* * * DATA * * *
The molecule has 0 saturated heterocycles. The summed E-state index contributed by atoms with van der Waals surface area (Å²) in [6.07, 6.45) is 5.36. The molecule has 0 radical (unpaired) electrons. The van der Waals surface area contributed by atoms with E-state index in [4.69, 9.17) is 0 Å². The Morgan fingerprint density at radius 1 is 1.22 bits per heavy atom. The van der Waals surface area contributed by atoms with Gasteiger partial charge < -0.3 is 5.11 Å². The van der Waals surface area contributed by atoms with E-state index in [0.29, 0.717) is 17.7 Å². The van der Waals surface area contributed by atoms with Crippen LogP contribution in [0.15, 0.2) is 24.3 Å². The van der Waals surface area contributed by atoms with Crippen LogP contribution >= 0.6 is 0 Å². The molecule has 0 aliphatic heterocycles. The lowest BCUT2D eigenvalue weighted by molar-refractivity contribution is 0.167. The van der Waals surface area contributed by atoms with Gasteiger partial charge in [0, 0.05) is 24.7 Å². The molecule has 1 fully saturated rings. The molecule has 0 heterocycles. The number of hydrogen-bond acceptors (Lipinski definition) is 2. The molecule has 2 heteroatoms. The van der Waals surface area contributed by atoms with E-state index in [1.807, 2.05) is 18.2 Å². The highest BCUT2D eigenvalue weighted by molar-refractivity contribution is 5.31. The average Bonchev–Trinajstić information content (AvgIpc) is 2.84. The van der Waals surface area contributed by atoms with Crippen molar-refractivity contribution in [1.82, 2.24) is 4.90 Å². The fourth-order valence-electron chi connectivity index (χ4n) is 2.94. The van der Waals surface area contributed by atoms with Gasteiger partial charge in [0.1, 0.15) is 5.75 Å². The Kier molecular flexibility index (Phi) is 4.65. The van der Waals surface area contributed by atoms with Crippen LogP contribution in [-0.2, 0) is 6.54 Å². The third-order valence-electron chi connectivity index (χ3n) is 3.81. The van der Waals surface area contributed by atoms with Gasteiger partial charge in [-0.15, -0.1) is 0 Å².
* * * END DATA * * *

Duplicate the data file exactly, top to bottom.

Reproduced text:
The molecule has 0 saturated heterocycles. The summed E-state index contributed by atoms with van der Waals surface area (Å²) in [6.07, 6.45) is 5.36. The molecule has 0 radical (unpaired) electrons. The van der Waals surface area contributed by atoms with E-state index in [4.69, 9.17) is 0 Å². The Morgan fingerprint density at radius 1 is 1.22 bits per heavy atom. The van der Waals surface area contributed by atoms with Gasteiger partial charge < -0.3 is 5.11 Å². The van der Waals surface area contributed by atoms with E-state index in [0.29, 0.717) is 17.7 Å². The van der Waals surface area contributed by atoms with Crippen LogP contribution in [0.15, 0.2) is 24.3 Å². The van der Waals surface area contributed by atoms with Crippen LogP contribution >= 0.6 is 0 Å². The molecule has 0 aliphatic heterocycles. The lowest BCUT2D eigenvalue weighted by molar-refractivity contribution is 0.167. The van der Waals surface area contributed by atoms with Gasteiger partial charge in [0, 0.05) is 24.7 Å². The molecule has 1 fully saturated rings. The molecule has 0 heterocycles. The number of hydrogen-bond acceptors (Lipinski definition) is 2. The molecule has 2 heteroatoms. The van der Waals surface area contributed by atoms with E-state index in [1.807, 2.05) is 18.2 Å². The highest BCUT2D eigenvalue weighted by molar-refractivity contribution is 5.31. The average Bonchev–Trinajstić information content (AvgIpc) is 2.84. The van der Waals surface area contributed by atoms with Crippen molar-refractivity contribution in [1.82, 2.24) is 4.90 Å². The fourth-order valence-electron chi connectivity index (χ4n) is 2.94. The van der Waals surface area contributed by atoms with Gasteiger partial charge in [0.1, 0.15) is 5.75 Å². The Kier molecular flexibility index (Phi) is 4.65. The van der Waals surface area contributed by atoms with Crippen LogP contribution in [-0.2, 0) is 6.54 Å². The third-order valence-electron chi connectivity index (χ3n) is 3.81. The van der Waals surface area contributed by atoms with Gasteiger partial charge in [-0.15, -0.1) is 0 Å².